In fact, RSA researcher Limor Kessem warns that a banking Trojan targeting the Linux operating system has been spotted being sold online by a cybercrime team based in Russia.
"This malware is currently offered for sale in closed cybercrime communities for $2,000 USD (1,500 EUR) with free updates," she notes. "The current functionality includes form grabbers and backdoor capabilities, however, its expected that the Trojan will have a new suite of web injections and graduate to become full-blown banking malware in the very near future. At that point, the price is expected to rise to $3,000 USD (2,250 EUR), plus a hefty $550 per major version release."
After having analyzed both the malware builder and the server side source code, the company's researchers say that the Trojan - dubbed "Hand of Thief" by its creators - includes a form grabber for both HTTP and HTTPS sessions within Firefox, Chrome and Linux-only browsers.
It is also able to block the victims' access to hosts offering AV solutions and security updates, and open a backdoor into the system.
In order to prevent being spotted and analyzed both by security researchers and competitors looking to copy it, the Trojan is also able to detect the presence of virtual environments, sandboxes and debuggers, and prevent itself from running in those circumstances.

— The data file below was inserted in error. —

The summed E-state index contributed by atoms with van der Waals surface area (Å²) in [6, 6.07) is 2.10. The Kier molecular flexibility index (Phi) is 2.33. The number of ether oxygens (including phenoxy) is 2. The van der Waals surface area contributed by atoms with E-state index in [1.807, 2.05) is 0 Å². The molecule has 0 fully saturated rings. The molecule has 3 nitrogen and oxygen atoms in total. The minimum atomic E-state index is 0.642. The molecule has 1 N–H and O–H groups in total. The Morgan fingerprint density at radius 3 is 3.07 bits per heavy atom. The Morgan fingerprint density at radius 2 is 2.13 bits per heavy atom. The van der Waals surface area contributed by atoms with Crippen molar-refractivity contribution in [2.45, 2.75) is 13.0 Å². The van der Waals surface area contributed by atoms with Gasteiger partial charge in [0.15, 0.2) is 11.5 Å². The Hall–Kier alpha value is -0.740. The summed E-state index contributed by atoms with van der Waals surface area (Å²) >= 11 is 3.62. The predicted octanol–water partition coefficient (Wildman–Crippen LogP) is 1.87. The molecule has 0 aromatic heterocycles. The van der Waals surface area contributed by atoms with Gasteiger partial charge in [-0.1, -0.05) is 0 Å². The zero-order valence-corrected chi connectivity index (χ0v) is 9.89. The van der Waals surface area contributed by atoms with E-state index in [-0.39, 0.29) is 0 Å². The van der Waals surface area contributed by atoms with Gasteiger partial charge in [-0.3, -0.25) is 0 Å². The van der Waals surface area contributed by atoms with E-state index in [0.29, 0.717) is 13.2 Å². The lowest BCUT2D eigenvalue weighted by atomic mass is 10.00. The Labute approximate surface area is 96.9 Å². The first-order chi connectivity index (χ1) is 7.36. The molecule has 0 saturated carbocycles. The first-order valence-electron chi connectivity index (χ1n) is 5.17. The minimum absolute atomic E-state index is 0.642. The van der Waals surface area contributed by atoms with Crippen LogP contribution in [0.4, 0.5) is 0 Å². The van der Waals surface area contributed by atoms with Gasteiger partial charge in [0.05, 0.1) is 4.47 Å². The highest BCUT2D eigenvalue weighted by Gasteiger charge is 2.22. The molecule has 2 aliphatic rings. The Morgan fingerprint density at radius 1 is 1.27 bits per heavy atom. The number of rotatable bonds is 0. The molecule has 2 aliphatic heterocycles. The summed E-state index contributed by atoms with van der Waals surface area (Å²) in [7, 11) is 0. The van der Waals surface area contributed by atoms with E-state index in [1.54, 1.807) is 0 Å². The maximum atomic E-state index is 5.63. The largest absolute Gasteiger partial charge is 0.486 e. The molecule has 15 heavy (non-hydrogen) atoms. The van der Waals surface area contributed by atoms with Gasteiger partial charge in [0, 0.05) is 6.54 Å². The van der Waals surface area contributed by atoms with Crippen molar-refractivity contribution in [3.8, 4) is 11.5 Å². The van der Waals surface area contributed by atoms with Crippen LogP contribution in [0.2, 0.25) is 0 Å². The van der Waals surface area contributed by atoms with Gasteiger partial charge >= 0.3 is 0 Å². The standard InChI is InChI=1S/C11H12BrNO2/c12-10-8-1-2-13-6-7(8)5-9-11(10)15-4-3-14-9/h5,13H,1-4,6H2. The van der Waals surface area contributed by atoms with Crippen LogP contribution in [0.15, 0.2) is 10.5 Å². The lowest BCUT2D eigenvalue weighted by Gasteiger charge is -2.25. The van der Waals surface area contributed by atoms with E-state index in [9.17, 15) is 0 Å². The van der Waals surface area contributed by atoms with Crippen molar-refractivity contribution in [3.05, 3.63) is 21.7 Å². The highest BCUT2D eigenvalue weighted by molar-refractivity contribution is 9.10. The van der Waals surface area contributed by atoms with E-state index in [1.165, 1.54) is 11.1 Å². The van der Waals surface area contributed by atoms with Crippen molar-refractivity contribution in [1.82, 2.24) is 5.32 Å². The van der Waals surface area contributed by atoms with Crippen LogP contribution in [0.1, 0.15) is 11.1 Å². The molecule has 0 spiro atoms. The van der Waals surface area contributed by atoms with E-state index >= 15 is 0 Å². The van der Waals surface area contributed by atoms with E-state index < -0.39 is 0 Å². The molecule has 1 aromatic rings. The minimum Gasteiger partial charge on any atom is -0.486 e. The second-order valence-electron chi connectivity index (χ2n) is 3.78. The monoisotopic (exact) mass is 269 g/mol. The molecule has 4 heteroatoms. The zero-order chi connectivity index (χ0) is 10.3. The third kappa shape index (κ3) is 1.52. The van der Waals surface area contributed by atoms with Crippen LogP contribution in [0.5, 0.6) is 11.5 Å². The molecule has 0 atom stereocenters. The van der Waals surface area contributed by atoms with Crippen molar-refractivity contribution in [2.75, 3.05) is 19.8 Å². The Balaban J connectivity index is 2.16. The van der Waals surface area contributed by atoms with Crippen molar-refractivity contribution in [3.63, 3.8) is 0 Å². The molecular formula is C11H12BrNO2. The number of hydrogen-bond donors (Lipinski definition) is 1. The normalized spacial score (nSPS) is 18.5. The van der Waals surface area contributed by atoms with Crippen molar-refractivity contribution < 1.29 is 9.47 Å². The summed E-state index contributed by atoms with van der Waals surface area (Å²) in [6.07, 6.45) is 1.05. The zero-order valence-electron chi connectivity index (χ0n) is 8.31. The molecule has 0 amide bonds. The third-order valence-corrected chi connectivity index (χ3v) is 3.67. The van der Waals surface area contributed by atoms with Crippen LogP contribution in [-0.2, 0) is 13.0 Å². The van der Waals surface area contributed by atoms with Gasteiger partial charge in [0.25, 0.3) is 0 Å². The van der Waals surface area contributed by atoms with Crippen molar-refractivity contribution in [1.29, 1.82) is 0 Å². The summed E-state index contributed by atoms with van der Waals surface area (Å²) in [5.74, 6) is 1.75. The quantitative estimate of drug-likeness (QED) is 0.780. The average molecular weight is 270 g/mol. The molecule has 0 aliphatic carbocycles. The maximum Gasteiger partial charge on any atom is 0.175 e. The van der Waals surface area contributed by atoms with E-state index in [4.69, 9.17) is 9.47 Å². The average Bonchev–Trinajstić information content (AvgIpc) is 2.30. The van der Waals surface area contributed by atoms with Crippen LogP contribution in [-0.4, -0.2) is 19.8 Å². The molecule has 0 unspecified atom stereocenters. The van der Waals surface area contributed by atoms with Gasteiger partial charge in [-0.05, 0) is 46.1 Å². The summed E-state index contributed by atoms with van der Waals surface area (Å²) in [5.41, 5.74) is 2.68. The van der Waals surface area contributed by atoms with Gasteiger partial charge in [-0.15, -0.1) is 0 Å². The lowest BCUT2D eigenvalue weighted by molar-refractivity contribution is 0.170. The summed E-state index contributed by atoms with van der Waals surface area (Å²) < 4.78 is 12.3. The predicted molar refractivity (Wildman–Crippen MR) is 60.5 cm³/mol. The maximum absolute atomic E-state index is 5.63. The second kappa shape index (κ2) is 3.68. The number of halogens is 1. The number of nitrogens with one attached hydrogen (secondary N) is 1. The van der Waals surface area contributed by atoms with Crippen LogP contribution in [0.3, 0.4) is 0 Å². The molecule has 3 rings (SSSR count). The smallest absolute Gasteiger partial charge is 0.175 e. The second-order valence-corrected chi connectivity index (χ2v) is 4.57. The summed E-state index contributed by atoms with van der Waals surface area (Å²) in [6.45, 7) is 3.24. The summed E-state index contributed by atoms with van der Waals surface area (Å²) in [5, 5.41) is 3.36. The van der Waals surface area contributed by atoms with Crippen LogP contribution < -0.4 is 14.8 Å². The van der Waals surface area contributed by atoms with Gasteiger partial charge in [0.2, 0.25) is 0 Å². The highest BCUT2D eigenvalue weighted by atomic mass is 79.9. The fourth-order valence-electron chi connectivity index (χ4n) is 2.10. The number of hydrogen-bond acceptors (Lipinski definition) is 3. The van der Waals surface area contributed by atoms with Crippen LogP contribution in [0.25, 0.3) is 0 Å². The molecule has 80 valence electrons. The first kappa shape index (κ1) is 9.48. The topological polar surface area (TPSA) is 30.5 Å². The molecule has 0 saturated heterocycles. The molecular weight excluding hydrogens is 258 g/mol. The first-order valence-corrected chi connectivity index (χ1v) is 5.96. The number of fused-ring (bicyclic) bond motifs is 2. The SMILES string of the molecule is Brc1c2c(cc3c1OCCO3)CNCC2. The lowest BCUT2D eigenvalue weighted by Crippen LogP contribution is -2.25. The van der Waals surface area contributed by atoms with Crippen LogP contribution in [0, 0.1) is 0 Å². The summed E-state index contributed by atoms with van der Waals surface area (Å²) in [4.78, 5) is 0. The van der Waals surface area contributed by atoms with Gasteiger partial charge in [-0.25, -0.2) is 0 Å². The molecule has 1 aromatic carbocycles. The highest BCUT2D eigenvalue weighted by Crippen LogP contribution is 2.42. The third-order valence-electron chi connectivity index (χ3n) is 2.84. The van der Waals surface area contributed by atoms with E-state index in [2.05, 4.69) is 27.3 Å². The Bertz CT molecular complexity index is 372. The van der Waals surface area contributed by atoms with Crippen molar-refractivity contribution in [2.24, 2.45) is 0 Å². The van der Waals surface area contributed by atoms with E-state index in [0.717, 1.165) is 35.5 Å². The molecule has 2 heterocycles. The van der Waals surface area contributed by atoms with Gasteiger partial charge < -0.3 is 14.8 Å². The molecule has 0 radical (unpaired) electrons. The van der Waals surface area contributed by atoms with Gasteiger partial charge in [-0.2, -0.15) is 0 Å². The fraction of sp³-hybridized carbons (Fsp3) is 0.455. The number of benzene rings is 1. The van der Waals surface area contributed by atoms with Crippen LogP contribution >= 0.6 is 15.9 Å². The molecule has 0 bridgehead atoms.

The researchers were also able to take a peek at the administration panel for the Trojan, which shows a list of the bots, provides a querying interface, and so on. The stolen credentials are stored in a MySQL database.
It's good to note that the Trojan purportedly works on 15 different Linux desktop distributions, (including Ubuntu, Fedora and Debian) and supports 8 different desktop environments (including Gnome and Kde).
But given the hefty price tag, the limited Linux user base, and the lack of Linux exploit packs to spread the malware, only time will tell if Hand of Thief will be a success with cyber crooks.
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